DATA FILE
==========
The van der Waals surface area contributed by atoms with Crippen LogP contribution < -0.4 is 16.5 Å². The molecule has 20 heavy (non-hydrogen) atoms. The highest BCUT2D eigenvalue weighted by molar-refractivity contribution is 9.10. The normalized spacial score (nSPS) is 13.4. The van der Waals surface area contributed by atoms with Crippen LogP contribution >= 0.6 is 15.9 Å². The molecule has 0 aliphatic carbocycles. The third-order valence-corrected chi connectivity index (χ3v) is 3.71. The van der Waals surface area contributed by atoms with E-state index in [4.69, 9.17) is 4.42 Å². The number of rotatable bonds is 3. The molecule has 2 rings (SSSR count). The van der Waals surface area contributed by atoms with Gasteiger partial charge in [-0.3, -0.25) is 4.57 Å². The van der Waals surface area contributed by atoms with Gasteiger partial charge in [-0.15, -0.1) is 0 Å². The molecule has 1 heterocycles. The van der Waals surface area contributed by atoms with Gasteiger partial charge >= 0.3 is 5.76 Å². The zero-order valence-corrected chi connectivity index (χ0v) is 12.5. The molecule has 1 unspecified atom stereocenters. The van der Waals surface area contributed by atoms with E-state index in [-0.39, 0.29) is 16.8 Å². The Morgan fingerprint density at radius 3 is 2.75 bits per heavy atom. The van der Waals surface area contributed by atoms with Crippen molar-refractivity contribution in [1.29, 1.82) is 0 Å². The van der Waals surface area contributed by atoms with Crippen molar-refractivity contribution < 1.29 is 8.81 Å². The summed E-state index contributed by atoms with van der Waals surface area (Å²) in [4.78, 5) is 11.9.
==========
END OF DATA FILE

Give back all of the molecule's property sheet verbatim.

The van der Waals surface area contributed by atoms with Crippen LogP contribution < -0.4 is 16.5 Å². The molecule has 20 heavy (non-hydrogen) atoms. The highest BCUT2D eigenvalue weighted by molar-refractivity contribution is 9.10. The normalized spacial score (nSPS) is 13.4. The van der Waals surface area contributed by atoms with Crippen LogP contribution >= 0.6 is 15.9 Å². The molecule has 0 aliphatic carbocycles. The third-order valence-corrected chi connectivity index (χ3v) is 3.71. The van der Waals surface area contributed by atoms with E-state index in [4.69, 9.17) is 4.42 Å². The number of rotatable bonds is 3. The molecule has 2 rings (SSSR count). The van der Waals surface area contributed by atoms with Gasteiger partial charge in [-0.3, -0.25) is 4.57 Å². The van der Waals surface area contributed by atoms with Gasteiger partial charge in [-0.15, -0.1) is 0 Å². The molecule has 1 heterocycles. The van der Waals surface area contributed by atoms with Gasteiger partial charge >= 0.3 is 5.76 Å². The zero-order valence-corrected chi connectivity index (χ0v) is 12.5. The molecule has 1 unspecified atom stereocenters. The van der Waals surface area contributed by atoms with E-state index in [-0.39, 0.29) is 16.8 Å². The Morgan fingerprint density at radius 3 is 2.75 bits per heavy atom. The van der Waals surface area contributed by atoms with Crippen molar-refractivity contribution in [1.29, 1.82) is 0 Å². The van der Waals surface area contributed by atoms with Crippen molar-refractivity contribution < 1.29 is 8.81 Å². The summed E-state index contributed by atoms with van der Waals surface area (Å²) in [4.78, 5) is 11.9.